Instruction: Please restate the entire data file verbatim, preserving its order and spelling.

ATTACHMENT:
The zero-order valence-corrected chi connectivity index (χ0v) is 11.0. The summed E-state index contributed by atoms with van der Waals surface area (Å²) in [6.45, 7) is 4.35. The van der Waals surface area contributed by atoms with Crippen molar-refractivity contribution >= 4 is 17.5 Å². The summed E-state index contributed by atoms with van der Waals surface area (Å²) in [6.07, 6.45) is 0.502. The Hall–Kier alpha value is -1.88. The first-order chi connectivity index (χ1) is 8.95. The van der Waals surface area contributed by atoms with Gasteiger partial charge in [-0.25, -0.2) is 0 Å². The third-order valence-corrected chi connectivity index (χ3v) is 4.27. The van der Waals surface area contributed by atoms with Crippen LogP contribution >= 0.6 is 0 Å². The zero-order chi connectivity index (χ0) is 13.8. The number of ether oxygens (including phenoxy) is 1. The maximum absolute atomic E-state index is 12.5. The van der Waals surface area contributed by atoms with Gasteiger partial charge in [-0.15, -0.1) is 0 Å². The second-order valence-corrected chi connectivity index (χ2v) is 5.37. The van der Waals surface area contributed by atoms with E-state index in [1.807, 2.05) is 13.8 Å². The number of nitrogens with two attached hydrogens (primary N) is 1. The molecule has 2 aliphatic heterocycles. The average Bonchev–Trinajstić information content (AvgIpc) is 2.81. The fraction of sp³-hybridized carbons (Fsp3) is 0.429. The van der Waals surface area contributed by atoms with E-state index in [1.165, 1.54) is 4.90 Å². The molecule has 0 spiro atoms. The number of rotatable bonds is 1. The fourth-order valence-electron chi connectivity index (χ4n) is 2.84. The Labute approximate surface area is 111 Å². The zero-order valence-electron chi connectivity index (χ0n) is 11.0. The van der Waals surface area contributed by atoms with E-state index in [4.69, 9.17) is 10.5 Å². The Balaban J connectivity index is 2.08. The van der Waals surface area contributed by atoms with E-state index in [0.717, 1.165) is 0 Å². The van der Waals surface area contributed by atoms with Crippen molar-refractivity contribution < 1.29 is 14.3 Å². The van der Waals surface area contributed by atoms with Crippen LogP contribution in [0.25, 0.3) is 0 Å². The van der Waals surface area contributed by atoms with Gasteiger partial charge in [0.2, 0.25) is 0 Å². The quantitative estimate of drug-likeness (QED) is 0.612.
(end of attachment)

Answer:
The zero-order valence-corrected chi connectivity index (χ0v) is 11.0. The summed E-state index contributed by atoms with van der Waals surface area (Å²) in [6.45, 7) is 4.35. The van der Waals surface area contributed by atoms with Crippen molar-refractivity contribution >= 4 is 17.5 Å². The summed E-state index contributed by atoms with van der Waals surface area (Å²) in [6.07, 6.45) is 0.502. The Hall–Kier alpha value is -1.88. The first-order chi connectivity index (χ1) is 8.95. The van der Waals surface area contributed by atoms with Gasteiger partial charge in [-0.25, -0.2) is 0 Å². The third-order valence-corrected chi connectivity index (χ3v) is 4.27. The van der Waals surface area contributed by atoms with Crippen LogP contribution >= 0.6 is 0 Å². The zero-order chi connectivity index (χ0) is 13.8. The number of ether oxygens (including phenoxy) is 1. The maximum absolute atomic E-state index is 12.5. The van der Waals surface area contributed by atoms with Gasteiger partial charge in [-0.15, -0.1) is 0 Å². The second-order valence-corrected chi connectivity index (χ2v) is 5.37. The van der Waals surface area contributed by atoms with E-state index in [1.807, 2.05) is 13.8 Å². The number of nitrogens with two attached hydrogens (primary N) is 1. The molecule has 2 aliphatic heterocycles. The average Bonchev–Trinajstić information content (AvgIpc) is 2.81. The fraction of sp³-hybridized carbons (Fsp3) is 0.429. The van der Waals surface area contributed by atoms with E-state index in [1.165, 1.54) is 4.90 Å². The molecule has 0 spiro atoms. The number of rotatable bonds is 1. The fourth-order valence-electron chi connectivity index (χ4n) is 2.84. The Labute approximate surface area is 111 Å². The zero-order valence-electron chi connectivity index (χ0n) is 11.0. The van der Waals surface area contributed by atoms with E-state index in [4.69, 9.17) is 10.5 Å². The Balaban J connectivity index is 2.08. The van der Waals surface area contributed by atoms with E-state index in [0.717, 1.165) is 0 Å². The van der Waals surface area contributed by atoms with Crippen molar-refractivity contribution < 1.29 is 14.3 Å². The van der Waals surface area contributed by atoms with Crippen LogP contribution in [0.25, 0.3) is 0 Å². The van der Waals surface area contributed by atoms with Gasteiger partial charge in [0.2, 0.25) is 0 Å². The quantitative estimate of drug-likeness (QED) is 0.612.